LITG Superspy Matthew Specktor has discovered a mysterious website which hosts five MP3s by eighties Ohio's masters of garage revivalism, the Boys From Nowhere. In addition to their celebrated namesake DMZ cover are fine takes on the Kinks, Wailers, Sparkles and Music Machine. Matthew called main Boy Mick Divvens to inquire as to the provenence of this goldmine, and learned that Mick doesn't even remember recording these songs, but reckons they must have been laid down circa "Beg." And "Beg," for them that don't know, is just about the rawest slice of teenpunk animosity ever captured... or why don't I just let Matthew tell you all about it, in his essay from Lost in the Grooves?
The Boys From Nowhere - The Young Lion 45s
The Highway to Hell is paved with bad imitations. Discarded tubes of lipstick and the sloughed-off leathers of Stooges-wannabes stand by to warn the hopefuls who stagger along the time-honored—and widely dishonored—passage. In the late eighties, the LIE and Mass Pike were crowded with bands who fancied themselves the new Stones, or Dolls (allegiance shifted around 1985 from Pebbles comps to MC5 reissues), but these outfits disappeared in the hair-apocalypse that was Guns N’ Roses. Which is a crooked way of approaching Boys From Nowhere, the greatest garage band you’ve never heard.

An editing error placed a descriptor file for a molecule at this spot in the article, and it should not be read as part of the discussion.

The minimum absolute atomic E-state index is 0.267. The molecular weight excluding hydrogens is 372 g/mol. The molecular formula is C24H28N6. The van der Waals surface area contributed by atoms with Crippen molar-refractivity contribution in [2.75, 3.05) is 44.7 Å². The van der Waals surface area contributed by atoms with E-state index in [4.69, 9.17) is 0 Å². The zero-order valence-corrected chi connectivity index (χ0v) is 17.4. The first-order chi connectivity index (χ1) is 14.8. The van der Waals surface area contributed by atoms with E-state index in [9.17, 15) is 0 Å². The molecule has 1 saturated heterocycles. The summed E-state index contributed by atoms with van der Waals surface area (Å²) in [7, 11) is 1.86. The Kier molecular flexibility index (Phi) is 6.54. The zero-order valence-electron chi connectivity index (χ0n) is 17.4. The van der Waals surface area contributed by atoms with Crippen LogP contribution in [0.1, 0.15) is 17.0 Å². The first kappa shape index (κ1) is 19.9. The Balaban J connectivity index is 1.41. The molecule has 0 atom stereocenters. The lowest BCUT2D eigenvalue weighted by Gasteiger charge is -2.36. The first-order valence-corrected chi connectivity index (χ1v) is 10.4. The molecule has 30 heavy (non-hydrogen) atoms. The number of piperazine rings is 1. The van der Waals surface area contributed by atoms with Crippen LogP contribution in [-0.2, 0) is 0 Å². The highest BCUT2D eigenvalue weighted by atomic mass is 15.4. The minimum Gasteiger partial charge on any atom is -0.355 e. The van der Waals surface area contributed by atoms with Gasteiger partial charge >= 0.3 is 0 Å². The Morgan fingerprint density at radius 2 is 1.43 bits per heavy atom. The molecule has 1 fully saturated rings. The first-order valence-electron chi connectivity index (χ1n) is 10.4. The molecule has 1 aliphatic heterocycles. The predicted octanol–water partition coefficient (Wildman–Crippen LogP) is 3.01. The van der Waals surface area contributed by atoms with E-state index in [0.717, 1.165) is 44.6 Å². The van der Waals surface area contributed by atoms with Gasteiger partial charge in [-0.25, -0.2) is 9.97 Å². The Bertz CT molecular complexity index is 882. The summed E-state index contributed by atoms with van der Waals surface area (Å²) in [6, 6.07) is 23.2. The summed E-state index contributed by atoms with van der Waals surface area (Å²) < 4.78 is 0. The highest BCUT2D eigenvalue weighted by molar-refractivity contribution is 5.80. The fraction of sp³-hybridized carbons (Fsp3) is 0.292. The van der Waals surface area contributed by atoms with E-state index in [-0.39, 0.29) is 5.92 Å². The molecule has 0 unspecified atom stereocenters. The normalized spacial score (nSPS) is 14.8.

While Lyres and the Chesterfield Kings were trying to drag us back to sacred-mono, Mick Divvens was shaking his mane to Uriah Heep records. While Jeff Conolly was struggling to accept the world hadn’t ended in 1967, Mick was on about the merits of Ratt’s first 45. Yet brushing aside specious punk notions of purism, the fact remains that Divvens recorded some of the finest singles ever waxed by a guy named Mick. Vaulting over the usual obstacles— slack-jawed drummers with lucrative sidelines in armed-robbery, feckless sidemen too busy griping to show up for practice—Divvens did it the hard way, playing organ, guitar, duck-call and hair-on-fire screaming for a series of self-released singles that needed to be heard to be believed.
Combining the pant-pissing heaviness of the best Detroit thug-rock with prime sixties ‘tude, these were a far cry from the fey recidivism of bands I won’t name, unless I already have; “Beg,” “Jungle Boy,” and (especially) “I Don’t Bother” approach Stooges-like levels of intensity without sacrificing melodic interest, and—with that duck-call—nodding towards the retarded art-punk of fellow Ohioans Pere Ubu. These were subsequently reissued on a series of Spanish, German and Australian 12-inches that sounded as if they were mastered in a laughing-gas factory. Tinny, cruddy (the original pressings were both, in a good way) and sped-up, they led some to wonder what the fuss was about. An album on Skyclad followed. But the best are still those early singles, and it’s a crime against humanity Divvens still has boxes of ‘em in his garage. He ought to be sending children to college on their backs. Maybe then someone could come forward to show the Hives, White Stripes, etc. how it’s done. (Matthew Specktor)